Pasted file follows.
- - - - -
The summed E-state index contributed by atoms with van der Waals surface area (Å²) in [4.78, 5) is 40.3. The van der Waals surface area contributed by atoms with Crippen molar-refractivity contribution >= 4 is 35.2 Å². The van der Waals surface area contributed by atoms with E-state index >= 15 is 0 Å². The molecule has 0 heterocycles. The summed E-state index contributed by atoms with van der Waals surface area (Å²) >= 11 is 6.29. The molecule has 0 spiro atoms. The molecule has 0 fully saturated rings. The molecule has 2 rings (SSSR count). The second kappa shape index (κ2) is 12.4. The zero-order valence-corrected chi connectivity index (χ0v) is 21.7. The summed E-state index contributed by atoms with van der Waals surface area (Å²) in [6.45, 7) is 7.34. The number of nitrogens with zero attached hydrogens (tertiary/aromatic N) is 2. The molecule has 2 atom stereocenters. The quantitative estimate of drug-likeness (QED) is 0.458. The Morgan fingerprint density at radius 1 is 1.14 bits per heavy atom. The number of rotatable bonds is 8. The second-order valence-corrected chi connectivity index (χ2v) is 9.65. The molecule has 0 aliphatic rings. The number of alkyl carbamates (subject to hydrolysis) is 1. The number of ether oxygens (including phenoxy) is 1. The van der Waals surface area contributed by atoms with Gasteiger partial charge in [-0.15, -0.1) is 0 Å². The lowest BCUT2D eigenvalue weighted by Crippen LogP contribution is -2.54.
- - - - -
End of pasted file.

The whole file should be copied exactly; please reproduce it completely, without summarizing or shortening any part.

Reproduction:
The summed E-state index contributed by atoms with van der Waals surface area (Å²) in [4.78, 5) is 40.3. The van der Waals surface area contributed by atoms with Crippen molar-refractivity contribution >= 4 is 35.2 Å². The van der Waals surface area contributed by atoms with E-state index >= 15 is 0 Å². The molecule has 0 heterocycles. The summed E-state index contributed by atoms with van der Waals surface area (Å²) >= 11 is 6.29. The molecule has 0 spiro atoms. The molecule has 0 fully saturated rings. The molecule has 2 rings (SSSR count). The second kappa shape index (κ2) is 12.4. The zero-order valence-corrected chi connectivity index (χ0v) is 21.7. The summed E-state index contributed by atoms with van der Waals surface area (Å²) in [6.45, 7) is 7.34. The number of nitrogens with zero attached hydrogens (tertiary/aromatic N) is 2. The molecule has 2 atom stereocenters. The quantitative estimate of drug-likeness (QED) is 0.458. The Morgan fingerprint density at radius 1 is 1.14 bits per heavy atom. The number of rotatable bonds is 8. The second-order valence-corrected chi connectivity index (χ2v) is 9.65. The molecule has 0 aliphatic rings. The number of alkyl carbamates (subject to hydrolysis) is 1. The number of ether oxygens (including phenoxy) is 1. The van der Waals surface area contributed by atoms with Gasteiger partial charge in [-0.15, -0.1) is 0 Å². The lowest BCUT2D eigenvalue weighted by Crippen LogP contribution is -2.54.